“The CLCPA requires 70% renewable electricity by 2030 and 100% carbon free electricity by 2040. We anticipate demand growth of 65% to 80%, dependent on the scale and timing of electrification and whether there are clean alternatives for transportation and buildings, such as bioenergy. The level of electrification needed to achieve GHG reduction goals will increase overall electric load and shift the system peak from summer to winter. There remains a large amount of renewables that must be procured and developed to reach the goals and NYS needs to incorporate flexibility and controllability as we electrify these sectors in order to create a more manageable system.”

As noted before, a feasibility study for the technology is needed. A primary prerequisite is an official estimate of the projected loads when other sectors are electrified.   However, I have an even more basic feasibility concern. As a party to the Department of Public Services (DPS) resource adequacy matters proceeding, docket Case 19-E-0530, I have submitted comments (described here and here) based on my background as a meteorologist who has lived in and studied the lake-effect weather region of Central New York.  Both E3 and the Analysis Group have done studies of the weather conditions that affect solar and wind resource availability in New York.  However, to my knowledge (neither consultant has ever responded to my question on this topic), they have not considered the joint frequency distribution of wind and solar or used solar irradiance data from the NYS Mesonet. In my opinion, both parameters have to be considered together and using airport data or models for cloud cover are inadequate.  The Mesonet data set is the only way to have information that adequately represents the local variations in cloud cover caused by the Great Lakes.  In order to adequately determine the combined availability of wind and solar I recommend using that data set for the renewable resource availability feasibility study.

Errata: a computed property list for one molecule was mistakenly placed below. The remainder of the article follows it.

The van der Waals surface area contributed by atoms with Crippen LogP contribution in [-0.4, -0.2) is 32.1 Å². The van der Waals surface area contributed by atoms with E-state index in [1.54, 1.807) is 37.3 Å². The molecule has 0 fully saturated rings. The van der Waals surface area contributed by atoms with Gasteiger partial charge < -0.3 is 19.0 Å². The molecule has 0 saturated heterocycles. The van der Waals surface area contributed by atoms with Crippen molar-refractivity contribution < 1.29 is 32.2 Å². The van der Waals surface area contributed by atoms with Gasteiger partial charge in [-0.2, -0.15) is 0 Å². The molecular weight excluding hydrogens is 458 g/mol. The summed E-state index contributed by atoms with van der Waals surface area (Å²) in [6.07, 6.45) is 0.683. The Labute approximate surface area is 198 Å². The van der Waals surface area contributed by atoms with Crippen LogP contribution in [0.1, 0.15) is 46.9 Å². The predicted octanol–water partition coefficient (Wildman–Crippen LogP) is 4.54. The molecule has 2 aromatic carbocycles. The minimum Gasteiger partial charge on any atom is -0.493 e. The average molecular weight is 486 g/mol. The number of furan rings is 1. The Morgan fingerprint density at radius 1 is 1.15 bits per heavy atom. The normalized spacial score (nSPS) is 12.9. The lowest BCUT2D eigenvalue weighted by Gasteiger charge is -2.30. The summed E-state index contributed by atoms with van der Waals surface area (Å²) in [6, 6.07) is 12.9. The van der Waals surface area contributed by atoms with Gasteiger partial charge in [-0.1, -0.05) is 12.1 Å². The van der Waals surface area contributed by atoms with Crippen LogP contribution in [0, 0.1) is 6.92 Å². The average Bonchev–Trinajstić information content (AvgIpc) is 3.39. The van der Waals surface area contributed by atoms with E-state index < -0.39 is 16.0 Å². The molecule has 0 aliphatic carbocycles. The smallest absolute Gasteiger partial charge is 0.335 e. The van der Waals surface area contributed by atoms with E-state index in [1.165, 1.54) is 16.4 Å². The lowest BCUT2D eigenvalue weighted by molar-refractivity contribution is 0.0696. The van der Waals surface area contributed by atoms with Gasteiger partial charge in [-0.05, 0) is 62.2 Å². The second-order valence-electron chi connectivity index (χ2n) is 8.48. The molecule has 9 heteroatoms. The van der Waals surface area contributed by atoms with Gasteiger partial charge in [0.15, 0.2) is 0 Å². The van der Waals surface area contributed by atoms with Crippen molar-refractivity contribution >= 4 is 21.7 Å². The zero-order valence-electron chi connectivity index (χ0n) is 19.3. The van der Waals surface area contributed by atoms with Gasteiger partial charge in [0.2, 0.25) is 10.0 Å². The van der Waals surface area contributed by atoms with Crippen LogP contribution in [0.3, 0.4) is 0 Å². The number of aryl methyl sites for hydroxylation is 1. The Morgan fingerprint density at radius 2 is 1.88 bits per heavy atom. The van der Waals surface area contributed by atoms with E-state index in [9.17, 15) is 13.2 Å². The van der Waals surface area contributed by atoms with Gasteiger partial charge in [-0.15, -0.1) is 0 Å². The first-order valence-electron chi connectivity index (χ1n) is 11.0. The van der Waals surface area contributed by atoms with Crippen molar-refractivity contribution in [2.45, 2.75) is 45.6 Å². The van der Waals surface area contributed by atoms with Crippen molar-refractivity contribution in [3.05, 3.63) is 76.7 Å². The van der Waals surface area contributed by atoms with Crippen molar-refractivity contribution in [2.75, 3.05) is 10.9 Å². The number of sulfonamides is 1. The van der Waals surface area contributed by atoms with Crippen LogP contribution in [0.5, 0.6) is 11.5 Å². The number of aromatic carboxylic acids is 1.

The second strategy, “Effectively Transitioning away from Fossil Fuel Energy Generation” could be used as the outline for all the strategies of the panel.  The rationale states: “As renewable penetration increases, how do we transition away from fossil fuels while maintaining reliability and safety standards?”  The normal convention for priority ranking is to put the most important issues first in the presentation.  It is discomforting that this is placed ninth of the ten strategies.  It brings up the question just what are the priorities of this panel if reliability and safety concerns are ranked so low?

The final strategy from this workgroup was “Deploying Energy Storage and Distributed Energy Resources (DERs)”.  In my opinion, there was insufficient emphasis on technological feasibility in the discussion of energy storage in this strategy.  As mentioned earlier, a major shortcoming in these strategies is the lack of any mention of the need for transmission ancillary services.  There is recognition that long duration storage will be needed but the fact that the few large battery systems currently deployed are being used for ancillary services and not storage is an obvious barrier that has not been included.  Another concern I have with this strategy is that the definition of DER has changed to exclude distributed generation using fossil fuels.  Has anyone thought to ask the hospitals with DER systems whether they can put up with the limitations of renewable DERS for their obviously critical need for constant electric power?  An ice storm that knocks power off for days will quickly over-tax the capabilities of any renewable and energy storage system to keep a hospital running.